Voters in the Dominican Republic choose a new president on Sunday in elections postponed from May due to the coronary virus pandemic.
Opinion polls indicate that Louis Abinader of the Modern Revolutionary Party (PRM) is the favorite to win the most votes in the first round.
To win directly, the top candidate must get more than 50% of the vote.
The Dominican Republic will also choose 190 members of the House of Representatives and 32 senators.
Who are the top presidential candidates?
Opinion polls consistently put Luis Abinader ahead of all other candidates.
Abinader, whose family belongs to Lebanon, is an economist educated in the United States.
He is the CEO of Grupo Abicor, a family-owned company that manages major tourism projects in the Dominican Republic.
He ran for president in 2016 and entered the second round, but lost to outgoing President Danilo Medina, who defeated him by 27 percentage points.
On June 11, Mr. Abinader and his wife announced that they had confirmed that they had coronavirus and had to temporarily stop the campaign while recovering.
The Dominican Republic is one of the hardest hit countries in the Caribbean, with over 35,000 confirmed cases and more than 775 deaths, according to Johns Hopkins University.
Abinader has moved forward in opinion polls after a split in the ruling Dominican Liberation Party, which has been in power for more than a decade.
Under the Dominican constitution, presidents are limited to two consecutive terms in office. This means that the city president, who has been in power since 2012, is unable to stand.
He gave his support to the former Minister of Public Works, Gonzalo Castillo.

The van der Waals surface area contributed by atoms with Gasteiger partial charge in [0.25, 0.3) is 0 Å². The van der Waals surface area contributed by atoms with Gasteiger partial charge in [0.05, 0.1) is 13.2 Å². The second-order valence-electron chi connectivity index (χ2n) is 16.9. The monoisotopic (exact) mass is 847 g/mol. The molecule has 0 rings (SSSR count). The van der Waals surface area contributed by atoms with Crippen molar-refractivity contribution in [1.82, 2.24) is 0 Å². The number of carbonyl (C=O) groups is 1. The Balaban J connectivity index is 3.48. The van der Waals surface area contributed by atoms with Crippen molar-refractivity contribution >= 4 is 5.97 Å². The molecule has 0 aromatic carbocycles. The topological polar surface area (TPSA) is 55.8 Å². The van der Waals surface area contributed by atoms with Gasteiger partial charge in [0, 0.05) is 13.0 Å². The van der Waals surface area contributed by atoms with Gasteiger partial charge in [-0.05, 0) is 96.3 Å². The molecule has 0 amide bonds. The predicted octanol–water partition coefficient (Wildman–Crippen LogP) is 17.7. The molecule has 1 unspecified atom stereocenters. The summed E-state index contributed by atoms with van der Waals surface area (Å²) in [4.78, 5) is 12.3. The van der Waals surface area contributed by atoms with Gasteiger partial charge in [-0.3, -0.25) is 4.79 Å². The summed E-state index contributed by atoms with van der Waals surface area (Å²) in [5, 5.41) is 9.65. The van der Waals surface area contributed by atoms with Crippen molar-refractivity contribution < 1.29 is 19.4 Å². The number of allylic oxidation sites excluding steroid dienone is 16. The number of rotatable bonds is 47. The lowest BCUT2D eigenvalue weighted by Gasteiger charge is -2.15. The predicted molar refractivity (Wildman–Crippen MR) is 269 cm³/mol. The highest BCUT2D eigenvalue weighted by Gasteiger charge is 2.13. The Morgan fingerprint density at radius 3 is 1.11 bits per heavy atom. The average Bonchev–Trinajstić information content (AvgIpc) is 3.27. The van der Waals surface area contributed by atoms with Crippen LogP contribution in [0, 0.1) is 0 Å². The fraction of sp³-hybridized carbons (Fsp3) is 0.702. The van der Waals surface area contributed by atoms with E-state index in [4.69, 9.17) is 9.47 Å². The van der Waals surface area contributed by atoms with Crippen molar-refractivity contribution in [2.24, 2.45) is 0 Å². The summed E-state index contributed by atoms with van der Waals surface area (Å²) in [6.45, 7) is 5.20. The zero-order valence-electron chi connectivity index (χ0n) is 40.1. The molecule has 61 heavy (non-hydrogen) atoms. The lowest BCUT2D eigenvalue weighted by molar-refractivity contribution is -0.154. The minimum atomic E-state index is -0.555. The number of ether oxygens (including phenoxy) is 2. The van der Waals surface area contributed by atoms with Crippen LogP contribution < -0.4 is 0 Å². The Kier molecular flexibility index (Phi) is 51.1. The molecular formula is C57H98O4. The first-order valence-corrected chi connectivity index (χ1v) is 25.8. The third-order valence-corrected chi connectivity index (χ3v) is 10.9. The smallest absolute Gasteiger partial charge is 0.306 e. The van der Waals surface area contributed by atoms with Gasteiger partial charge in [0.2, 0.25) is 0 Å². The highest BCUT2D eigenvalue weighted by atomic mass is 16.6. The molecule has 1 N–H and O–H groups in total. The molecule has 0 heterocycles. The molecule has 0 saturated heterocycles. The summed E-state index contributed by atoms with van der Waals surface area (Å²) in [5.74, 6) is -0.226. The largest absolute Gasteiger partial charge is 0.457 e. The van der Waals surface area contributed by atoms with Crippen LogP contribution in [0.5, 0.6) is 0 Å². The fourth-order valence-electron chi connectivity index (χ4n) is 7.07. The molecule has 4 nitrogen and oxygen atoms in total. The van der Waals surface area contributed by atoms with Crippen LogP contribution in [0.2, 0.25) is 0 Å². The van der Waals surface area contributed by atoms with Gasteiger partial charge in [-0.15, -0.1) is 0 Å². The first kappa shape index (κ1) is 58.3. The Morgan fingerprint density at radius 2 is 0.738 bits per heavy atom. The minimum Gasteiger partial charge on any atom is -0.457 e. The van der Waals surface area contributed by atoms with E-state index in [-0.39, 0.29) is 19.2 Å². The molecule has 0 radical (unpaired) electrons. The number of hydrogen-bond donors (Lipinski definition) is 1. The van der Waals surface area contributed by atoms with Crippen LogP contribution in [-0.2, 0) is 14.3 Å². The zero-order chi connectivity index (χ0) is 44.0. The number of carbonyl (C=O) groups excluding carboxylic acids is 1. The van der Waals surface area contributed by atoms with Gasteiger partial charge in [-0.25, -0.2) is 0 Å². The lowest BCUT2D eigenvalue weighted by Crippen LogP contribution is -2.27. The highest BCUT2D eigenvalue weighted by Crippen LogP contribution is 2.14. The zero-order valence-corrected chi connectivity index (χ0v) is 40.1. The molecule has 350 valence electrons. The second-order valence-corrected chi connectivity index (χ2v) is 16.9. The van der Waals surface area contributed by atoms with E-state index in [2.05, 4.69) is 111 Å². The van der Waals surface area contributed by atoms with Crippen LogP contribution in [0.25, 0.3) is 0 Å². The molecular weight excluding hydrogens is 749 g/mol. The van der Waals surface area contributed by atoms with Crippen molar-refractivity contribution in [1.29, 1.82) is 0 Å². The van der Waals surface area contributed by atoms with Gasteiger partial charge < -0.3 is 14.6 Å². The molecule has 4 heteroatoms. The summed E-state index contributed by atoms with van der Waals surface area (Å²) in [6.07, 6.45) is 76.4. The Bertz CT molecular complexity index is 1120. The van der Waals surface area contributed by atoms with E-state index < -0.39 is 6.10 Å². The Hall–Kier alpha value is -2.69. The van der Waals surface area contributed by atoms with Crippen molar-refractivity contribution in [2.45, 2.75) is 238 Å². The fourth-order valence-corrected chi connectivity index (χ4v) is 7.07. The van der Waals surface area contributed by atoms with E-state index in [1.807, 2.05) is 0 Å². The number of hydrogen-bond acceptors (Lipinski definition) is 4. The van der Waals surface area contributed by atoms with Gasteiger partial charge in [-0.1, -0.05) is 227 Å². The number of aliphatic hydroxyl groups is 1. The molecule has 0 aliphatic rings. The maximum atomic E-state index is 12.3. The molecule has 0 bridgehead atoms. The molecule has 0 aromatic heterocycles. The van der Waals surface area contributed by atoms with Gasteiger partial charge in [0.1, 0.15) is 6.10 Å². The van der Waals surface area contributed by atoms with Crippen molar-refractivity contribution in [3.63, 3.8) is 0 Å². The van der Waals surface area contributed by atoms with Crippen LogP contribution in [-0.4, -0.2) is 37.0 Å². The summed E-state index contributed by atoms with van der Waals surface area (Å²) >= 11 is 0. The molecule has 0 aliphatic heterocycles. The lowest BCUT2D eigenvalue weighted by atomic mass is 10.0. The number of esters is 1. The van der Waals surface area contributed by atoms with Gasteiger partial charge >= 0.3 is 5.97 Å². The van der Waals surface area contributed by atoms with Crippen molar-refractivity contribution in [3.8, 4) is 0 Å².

Mr. Castillo is a wealthy businessman who has studied business in Canada and has founded a number of companies over the years, including Helidosa, the airline and the Aeroambulancia air ambulance service.
But some voters who were previously loyal to the Dominican Liberation Party may change loyalty to former President Lionel Fernandez.
Mr. Fernandez, who was president from 1996 to 2000 and again from 2004 to 2012, decided to run in the People Power Party, which he had been leading since his departure from the Dominican Liberation Party.
He studied law in Santo Domingo, the capital of the Dominican Republic, but spent most of his youth in New York.
He worked as a lawyer, university professor and author.
Opinion polls ranked third behind Abenader and Castillo.
But opinion polls recognized that with the election taking place in unprecedented conditions amid the continuing epidemic, it was difficult to predict the response of voters that day.
All candidates had to severely limit their campaign due to the virus, but the head of the Central Electoral Council assured voters that polling stations had received hygiene kits and that the nation was “ready” for the elections.